Standard treatment of acute diarrhoea, still one of the leading cause of death among children globally, consists of oral rehydration therapy (ORT) and zinc supplementation.
Zinc helps reduce diarrhoea’s severity and in preventing subsequent episodes. It is not fully understood though, how exactly zinc exerts its anti-diarrhoeal effect.
To find out what dosage form is best for zinc supplementation among young children suffering from acute diarrhoea, the Liaquat University Hospital in Hyberdabad, Pakistan conducted a comparative study involving 88 paediatric patients (aged six-24 months) divided into two equal groups.
Group A had dispersible zinc tablets, while Group B took zinc suspension with a dose of 20mg/day. Researchers checked for improvement by the end of the third day in terms of decrease in frequency of stools (less than 3 stools/day).
The findings revealed 51 patients showed improvement, while 37 did not. Of the 51, 32 were on the zinc tablets while 19 were taking the suspension formula.
Of the 37 patients that did not show any improvement, 12 were taking the tablets, while 25 were on the suspension formula.
“The study shows clinically important and statistically significant overall reduction of 72% in the risk of continued diarrhoea with zinc tablets compared to 43% with zinc suspension with 95% confidence interval (CI) for tablets group (0.326-1.762) and for suspension group (0.757-1.736),” researchers noted.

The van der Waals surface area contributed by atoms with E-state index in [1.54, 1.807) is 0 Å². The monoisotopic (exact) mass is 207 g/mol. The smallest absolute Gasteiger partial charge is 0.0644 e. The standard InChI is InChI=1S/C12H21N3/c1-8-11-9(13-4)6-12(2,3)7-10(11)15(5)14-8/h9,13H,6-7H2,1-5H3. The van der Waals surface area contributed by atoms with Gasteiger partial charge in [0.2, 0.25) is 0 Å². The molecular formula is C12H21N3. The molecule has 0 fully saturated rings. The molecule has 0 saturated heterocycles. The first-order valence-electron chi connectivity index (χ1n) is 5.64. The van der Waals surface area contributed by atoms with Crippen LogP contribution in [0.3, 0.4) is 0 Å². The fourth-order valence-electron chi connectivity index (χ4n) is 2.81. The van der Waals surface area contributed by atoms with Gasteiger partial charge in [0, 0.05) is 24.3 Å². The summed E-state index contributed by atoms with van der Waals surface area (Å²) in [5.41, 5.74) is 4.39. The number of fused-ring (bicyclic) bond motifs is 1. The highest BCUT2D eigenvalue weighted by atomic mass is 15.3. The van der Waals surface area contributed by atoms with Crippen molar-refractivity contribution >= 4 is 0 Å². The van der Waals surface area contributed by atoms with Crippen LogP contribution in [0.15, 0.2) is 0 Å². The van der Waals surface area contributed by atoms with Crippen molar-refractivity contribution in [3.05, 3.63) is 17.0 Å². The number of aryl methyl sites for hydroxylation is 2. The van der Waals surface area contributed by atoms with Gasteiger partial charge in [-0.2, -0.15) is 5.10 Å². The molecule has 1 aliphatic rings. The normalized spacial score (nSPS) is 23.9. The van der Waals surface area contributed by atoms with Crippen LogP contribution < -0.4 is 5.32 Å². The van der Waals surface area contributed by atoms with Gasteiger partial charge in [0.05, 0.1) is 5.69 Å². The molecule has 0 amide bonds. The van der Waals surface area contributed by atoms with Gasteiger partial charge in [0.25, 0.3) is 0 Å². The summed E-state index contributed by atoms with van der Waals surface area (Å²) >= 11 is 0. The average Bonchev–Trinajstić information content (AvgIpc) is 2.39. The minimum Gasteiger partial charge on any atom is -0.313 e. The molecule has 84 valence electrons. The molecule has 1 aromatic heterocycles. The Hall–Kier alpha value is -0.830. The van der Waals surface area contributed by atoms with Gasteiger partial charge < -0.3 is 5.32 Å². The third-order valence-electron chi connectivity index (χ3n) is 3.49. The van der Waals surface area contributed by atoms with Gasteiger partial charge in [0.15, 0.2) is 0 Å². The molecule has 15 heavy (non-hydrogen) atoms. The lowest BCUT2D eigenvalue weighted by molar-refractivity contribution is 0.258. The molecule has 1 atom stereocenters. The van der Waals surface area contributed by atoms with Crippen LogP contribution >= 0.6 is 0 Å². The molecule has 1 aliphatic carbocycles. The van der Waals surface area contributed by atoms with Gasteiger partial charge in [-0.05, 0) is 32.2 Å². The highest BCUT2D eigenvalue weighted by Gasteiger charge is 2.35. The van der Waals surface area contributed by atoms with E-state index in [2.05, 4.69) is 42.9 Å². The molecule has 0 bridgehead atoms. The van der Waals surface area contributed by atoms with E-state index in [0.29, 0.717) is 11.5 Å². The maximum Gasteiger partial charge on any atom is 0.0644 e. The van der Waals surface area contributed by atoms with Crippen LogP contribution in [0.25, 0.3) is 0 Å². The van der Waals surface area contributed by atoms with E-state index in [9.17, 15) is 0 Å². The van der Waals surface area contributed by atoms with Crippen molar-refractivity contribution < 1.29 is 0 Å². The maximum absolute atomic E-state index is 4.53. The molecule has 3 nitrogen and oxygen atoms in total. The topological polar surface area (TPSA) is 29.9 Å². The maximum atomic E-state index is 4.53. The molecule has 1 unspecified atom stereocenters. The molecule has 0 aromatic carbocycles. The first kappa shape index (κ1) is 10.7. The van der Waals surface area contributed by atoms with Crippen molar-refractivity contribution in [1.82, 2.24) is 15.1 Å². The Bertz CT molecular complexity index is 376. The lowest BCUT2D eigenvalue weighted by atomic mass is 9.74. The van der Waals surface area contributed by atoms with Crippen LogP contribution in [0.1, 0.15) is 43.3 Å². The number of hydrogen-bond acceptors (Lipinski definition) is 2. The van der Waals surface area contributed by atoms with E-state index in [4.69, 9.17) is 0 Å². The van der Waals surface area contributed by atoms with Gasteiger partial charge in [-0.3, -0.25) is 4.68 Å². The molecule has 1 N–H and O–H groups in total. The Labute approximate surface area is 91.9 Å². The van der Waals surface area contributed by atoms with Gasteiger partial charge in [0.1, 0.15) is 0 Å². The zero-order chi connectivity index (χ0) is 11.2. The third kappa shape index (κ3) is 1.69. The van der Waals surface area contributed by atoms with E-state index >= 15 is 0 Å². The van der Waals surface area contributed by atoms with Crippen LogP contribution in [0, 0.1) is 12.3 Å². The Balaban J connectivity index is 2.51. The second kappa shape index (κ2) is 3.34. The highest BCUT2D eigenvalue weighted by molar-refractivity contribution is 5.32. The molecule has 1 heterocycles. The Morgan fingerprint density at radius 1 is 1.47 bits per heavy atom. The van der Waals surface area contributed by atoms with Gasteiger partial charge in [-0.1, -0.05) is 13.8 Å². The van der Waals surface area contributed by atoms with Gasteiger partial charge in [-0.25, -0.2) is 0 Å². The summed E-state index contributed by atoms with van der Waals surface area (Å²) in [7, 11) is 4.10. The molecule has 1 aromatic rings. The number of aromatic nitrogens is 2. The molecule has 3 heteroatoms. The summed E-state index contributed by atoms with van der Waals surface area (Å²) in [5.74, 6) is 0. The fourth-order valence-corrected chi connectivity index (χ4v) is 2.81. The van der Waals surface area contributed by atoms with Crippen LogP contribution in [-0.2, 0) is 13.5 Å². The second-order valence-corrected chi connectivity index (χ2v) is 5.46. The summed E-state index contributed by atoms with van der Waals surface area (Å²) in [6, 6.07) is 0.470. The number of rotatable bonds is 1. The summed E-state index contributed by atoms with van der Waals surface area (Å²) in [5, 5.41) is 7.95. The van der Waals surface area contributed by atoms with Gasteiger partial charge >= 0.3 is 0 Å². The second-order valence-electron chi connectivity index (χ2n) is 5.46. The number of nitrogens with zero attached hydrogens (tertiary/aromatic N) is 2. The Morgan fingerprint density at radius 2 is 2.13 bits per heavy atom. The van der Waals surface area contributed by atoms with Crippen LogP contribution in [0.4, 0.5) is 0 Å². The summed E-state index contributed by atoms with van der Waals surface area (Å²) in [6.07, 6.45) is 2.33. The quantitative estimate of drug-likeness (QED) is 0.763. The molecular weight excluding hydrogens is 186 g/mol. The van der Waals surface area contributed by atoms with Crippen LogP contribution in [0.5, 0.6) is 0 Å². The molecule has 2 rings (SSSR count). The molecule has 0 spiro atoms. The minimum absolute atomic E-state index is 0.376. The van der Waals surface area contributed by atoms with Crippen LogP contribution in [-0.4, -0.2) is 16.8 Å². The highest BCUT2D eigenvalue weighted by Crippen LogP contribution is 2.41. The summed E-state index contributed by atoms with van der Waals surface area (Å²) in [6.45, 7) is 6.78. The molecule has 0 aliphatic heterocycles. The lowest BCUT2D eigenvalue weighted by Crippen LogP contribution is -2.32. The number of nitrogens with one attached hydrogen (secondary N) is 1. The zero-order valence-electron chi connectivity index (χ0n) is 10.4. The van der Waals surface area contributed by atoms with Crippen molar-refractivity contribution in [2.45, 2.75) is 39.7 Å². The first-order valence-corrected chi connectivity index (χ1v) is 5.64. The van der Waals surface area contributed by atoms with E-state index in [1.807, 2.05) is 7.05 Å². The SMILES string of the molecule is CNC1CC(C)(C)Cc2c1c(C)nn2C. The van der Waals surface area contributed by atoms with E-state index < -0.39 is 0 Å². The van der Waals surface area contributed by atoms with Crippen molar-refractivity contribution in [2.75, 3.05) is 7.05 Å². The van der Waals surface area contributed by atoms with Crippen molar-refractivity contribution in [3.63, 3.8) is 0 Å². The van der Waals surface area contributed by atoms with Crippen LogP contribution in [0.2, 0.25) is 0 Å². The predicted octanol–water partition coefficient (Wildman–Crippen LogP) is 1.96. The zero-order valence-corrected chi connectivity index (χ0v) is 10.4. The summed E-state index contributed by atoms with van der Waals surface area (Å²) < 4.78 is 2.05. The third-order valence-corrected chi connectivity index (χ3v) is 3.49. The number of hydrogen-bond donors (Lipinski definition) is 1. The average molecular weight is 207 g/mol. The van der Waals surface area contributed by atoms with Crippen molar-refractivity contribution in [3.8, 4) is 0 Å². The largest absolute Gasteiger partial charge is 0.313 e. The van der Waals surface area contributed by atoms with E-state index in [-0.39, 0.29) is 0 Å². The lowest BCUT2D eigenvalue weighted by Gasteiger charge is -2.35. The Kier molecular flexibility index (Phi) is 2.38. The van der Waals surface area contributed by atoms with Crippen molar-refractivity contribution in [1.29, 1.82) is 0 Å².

Meanwhile, another longitudinal cohort study among children measured the impact of daily zinc administration in different formulations.
From this study, about 90% of the patients recovered from diarrhoea within three days of presentation – 82% from tablet group and 96% from the suspension.
Researchers noted that while zinc supplementation was indeed effective in treatment of acute diarrhoea in most patients, the efficacy of zinc was more potent in suspension form.
However, zinc tablets are cheaper, and there is no need to remind mothers to shake the suspension before use, or teach them how to measure the dose properly, said researchers.
“Only 10-day course of zinc tablets are sufficient for decreasing the frequency of diarrhoea and diarrhoea-related morbidity and mortality,” researchers added.
“Our results suggest tablet form of zinc is more effective in the treatment of acute diarrhoea, but more controlled studies are needed to establish better evidence in favour of zinc tablets.”
Source: Journal of Pakistan Medical Association
“Comparison of the effectiveness of zinc supplementation in tablets form with that of the suspension form in the treatment of acute diarrhoea”
Authors: Sarwat Urooj, Hafeez UllahMemon et al.